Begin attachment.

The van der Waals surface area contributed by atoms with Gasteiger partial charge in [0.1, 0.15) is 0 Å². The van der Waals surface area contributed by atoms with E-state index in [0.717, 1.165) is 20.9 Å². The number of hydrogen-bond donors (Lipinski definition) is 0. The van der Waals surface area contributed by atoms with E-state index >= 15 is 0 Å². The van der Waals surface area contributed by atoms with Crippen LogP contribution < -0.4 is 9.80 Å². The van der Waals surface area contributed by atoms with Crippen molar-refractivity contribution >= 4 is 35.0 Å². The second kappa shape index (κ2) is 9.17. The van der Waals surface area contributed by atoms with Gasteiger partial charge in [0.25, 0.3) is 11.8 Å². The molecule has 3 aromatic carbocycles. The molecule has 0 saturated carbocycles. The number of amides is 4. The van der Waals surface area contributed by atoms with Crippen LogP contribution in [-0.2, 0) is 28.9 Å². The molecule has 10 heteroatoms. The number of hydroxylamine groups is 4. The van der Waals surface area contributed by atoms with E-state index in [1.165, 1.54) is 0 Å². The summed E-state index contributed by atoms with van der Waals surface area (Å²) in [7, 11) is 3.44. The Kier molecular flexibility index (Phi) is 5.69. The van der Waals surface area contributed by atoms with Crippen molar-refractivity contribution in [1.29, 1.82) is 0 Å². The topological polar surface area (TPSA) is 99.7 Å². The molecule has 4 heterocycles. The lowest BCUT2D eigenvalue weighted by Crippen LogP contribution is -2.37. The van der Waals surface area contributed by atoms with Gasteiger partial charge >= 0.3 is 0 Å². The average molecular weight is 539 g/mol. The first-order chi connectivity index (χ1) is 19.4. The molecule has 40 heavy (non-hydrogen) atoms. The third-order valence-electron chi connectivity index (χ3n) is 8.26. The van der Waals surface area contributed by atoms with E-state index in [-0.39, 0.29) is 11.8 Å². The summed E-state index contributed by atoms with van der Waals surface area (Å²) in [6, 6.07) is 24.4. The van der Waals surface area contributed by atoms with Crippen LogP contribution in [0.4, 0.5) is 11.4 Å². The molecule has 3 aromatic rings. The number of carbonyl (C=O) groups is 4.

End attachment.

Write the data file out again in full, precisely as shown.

The van der Waals surface area contributed by atoms with Gasteiger partial charge in [0.1, 0.15) is 0 Å². The van der Waals surface area contributed by atoms with E-state index in [0.717, 1.165) is 20.9 Å². The number of hydrogen-bond donors (Lipinski definition) is 0. The van der Waals surface area contributed by atoms with E-state index >= 15 is 0 Å². The van der Waals surface area contributed by atoms with Crippen LogP contribution < -0.4 is 9.80 Å². The van der Waals surface area contributed by atoms with Crippen molar-refractivity contribution >= 4 is 35.0 Å². The second kappa shape index (κ2) is 9.17. The van der Waals surface area contributed by atoms with Gasteiger partial charge in [0.25, 0.3) is 11.8 Å². The molecule has 3 aromatic carbocycles. The molecule has 0 saturated carbocycles. The number of amides is 4. The van der Waals surface area contributed by atoms with Crippen LogP contribution in [-0.2, 0) is 28.9 Å². The molecule has 10 heteroatoms. The number of hydroxylamine groups is 4. The van der Waals surface area contributed by atoms with E-state index in [1.165, 1.54) is 0 Å². The summed E-state index contributed by atoms with van der Waals surface area (Å²) in [7, 11) is 3.44. The Kier molecular flexibility index (Phi) is 5.69. The van der Waals surface area contributed by atoms with Crippen molar-refractivity contribution in [1.29, 1.82) is 0 Å². The topological polar surface area (TPSA) is 99.7 Å². The molecule has 4 heterocycles. The lowest BCUT2D eigenvalue weighted by Crippen LogP contribution is -2.37. The van der Waals surface area contributed by atoms with Gasteiger partial charge >= 0.3 is 0 Å². The average molecular weight is 539 g/mol. The first-order chi connectivity index (χ1) is 19.4. The molecule has 40 heavy (non-hydrogen) atoms. The third-order valence-electron chi connectivity index (χ3n) is 8.26. The van der Waals surface area contributed by atoms with E-state index in [-0.39, 0.29) is 11.8 Å². The summed E-state index contributed by atoms with van der Waals surface area (Å²) in [6, 6.07) is 24.4. The van der Waals surface area contributed by atoms with Crippen LogP contribution in [0.4, 0.5) is 11.4 Å². The molecule has 3 aromatic rings. The number of carbonyl (C=O) groups is 4.